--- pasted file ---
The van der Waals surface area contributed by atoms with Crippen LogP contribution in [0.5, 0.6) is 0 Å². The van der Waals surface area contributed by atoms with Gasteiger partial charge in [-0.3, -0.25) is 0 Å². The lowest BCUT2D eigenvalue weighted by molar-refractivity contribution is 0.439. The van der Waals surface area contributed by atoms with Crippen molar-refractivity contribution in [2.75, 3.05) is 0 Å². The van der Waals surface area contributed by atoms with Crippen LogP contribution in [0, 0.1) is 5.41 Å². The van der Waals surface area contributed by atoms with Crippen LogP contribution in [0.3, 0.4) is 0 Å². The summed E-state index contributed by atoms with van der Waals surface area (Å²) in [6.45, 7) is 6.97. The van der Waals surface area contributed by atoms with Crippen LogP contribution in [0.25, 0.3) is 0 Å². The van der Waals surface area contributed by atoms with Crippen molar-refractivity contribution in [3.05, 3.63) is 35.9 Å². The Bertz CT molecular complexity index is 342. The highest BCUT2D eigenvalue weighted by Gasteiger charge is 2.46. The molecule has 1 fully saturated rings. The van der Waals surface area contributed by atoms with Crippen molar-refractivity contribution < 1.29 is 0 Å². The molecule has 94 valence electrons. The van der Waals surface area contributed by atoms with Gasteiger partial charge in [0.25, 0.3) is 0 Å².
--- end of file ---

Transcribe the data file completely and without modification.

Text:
The van der Waals surface area contributed by atoms with Crippen LogP contribution in [0.5, 0.6) is 0 Å². The van der Waals surface area contributed by atoms with Gasteiger partial charge in [-0.3, -0.25) is 0 Å². The lowest BCUT2D eigenvalue weighted by molar-refractivity contribution is 0.439. The van der Waals surface area contributed by atoms with Crippen molar-refractivity contribution in [2.75, 3.05) is 0 Å². The van der Waals surface area contributed by atoms with Crippen LogP contribution in [0, 0.1) is 5.41 Å². The van der Waals surface area contributed by atoms with Crippen LogP contribution in [0.3, 0.4) is 0 Å². The summed E-state index contributed by atoms with van der Waals surface area (Å²) in [6.45, 7) is 6.97. The van der Waals surface area contributed by atoms with Crippen LogP contribution in [0.25, 0.3) is 0 Å². The van der Waals surface area contributed by atoms with Crippen molar-refractivity contribution in [3.05, 3.63) is 35.9 Å². The Bertz CT molecular complexity index is 342. The highest BCUT2D eigenvalue weighted by Gasteiger charge is 2.46. The molecule has 1 fully saturated rings. The van der Waals surface area contributed by atoms with Crippen molar-refractivity contribution < 1.29 is 0 Å². The molecule has 94 valence electrons. The van der Waals surface area contributed by atoms with Gasteiger partial charge in [0.25, 0.3) is 0 Å².